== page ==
November 2, 2011


Soul musicians deliver the goods


Bob Ellis/staff photographer
Tim Laurence, left, and Oscar Davis, Cortland men who traveled across the country in a ‘59 Chevrolet Impala, sang soul music in eight cities along the way.

Living and Leisure Editor

Soul music is alive and well, said singer Oscar Davis.
The Cortland man and his drummer, Tim Laurence, musicians over 30 years, know that firsthand, after a fall cross-country singing tour in Davis’ ’59 Chevrolet Impala.
“One of the places we hit was Knoxville, Tenn.,” said Laurence. “We played at this place called Ray’s. We did some serious justice there, that we did.”
“The staff gave us $200 in tips,” said Davis. “Everywhere we went, people were like, we have never seen this before. People didn’t want us to leave,” said Laurence, also known as “Ric Supreme.”
The two, passionate about soul music, did a “Sharing the Goods” tour in September, traveling along Interstate 40, hitting Bristol, Tenn., Chattanooga, Oklahoma City, Nashville, Memphis, Albuquerque, Los Angeles and, finally, Burbank, in Davis’ Chevy, lining up gigs along the way.
The two focused on the songs of Otis Redding, Sam Cooke, Marvin Gaye and Wilson Pickett, as well as some of Davis’ originals.
“Soul music is alive and well,” said Davis. “Ask Memphis,” said Laurence.
The pair achieved all their goals, leaving Cortland a week after Davis retired from his SUNY Cortland post as a cleaner, and staying on the road for a month. Laurence is a caregiver for a patient with a brain injury.
“We hit eight cities, the car got out there, we got on the Jay Leno show,” said Laurence. “We didn’t get on the show,” Davis said. “We were the warm-up act.”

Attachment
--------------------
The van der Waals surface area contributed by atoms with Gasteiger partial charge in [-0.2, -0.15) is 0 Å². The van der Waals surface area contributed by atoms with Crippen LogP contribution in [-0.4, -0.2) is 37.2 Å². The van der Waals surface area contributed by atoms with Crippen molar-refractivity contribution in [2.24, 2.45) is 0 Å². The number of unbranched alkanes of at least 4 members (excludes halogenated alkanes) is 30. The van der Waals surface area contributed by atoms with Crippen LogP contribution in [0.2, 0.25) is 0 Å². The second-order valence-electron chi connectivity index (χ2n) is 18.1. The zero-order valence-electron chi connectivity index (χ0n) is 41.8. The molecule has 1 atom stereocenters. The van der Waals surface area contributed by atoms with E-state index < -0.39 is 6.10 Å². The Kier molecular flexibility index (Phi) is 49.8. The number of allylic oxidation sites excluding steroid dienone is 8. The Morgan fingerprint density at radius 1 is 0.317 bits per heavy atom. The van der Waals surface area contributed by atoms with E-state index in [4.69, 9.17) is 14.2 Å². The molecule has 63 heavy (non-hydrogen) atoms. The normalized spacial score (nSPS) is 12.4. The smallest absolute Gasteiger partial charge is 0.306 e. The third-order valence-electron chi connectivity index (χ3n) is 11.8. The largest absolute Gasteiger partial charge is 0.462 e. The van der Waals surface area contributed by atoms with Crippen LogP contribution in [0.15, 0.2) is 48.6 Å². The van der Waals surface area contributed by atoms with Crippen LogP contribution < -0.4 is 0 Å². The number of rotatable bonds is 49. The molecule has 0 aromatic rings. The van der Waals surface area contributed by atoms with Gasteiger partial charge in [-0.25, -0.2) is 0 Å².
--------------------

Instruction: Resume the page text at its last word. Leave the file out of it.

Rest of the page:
“We were going to be a feature interview story on the Tonight Show, if we became famous enough on the trip from New York to Burbank,” said Davis. “In 30 days we did about 3,800 miles, yes indeed, and apparently we didn’t get famous enough.”
Davis wanted to promote his CD, “Longevity” and his original song, “Fine in My ’59” during Chevrolet’s 100th anniversary this year.
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Davis wanted to thank several who were instrumental in making the tour a reality: Willkare Auto and Ric Smith of Happy Auto Detailing in Cortland and Gary Mullen’s Autobody in Dryden.
“ I love Memphis, not as much as Knoxville,” said Laurence. “There’s so much musical history out there.”
The two got a kick out of the California girls in Venice Beach. “Women wiggle when they walk,” said Davis. “Amen,” said Laurence. “It was a grand, grand thing.”
“Ric and I stayed in so many Motel 6s, we got to know each other rather well. I am glad he’s home and I am not,” said Davis. “It was a lot of fun,” Laurence said.
They wanted to get on the Tonight Show, knowing of Leno’s interest in antique cars.
“We had tickets to be in the audience,” said Davis. “The truth of the matter, this story is better than being on the Tonight Show. I used to have a witness to act like I am not lying. This time, I am not lying,” he laughed. “They must have had 300 to 400 people in the audience,” he said. “The Tonight Machine is warming up. The cameras are rolling. Jay Leno has not come out. They are telling us what not to do. They film the Tonight Show from 4 to 5 p.m. nonstop and it airs 11:30 p.m. Monday to Friday. It’s about 10 minutes to 4, Jay comes out and warms up the audience ... Leno asked if there were any questions,” Davis said.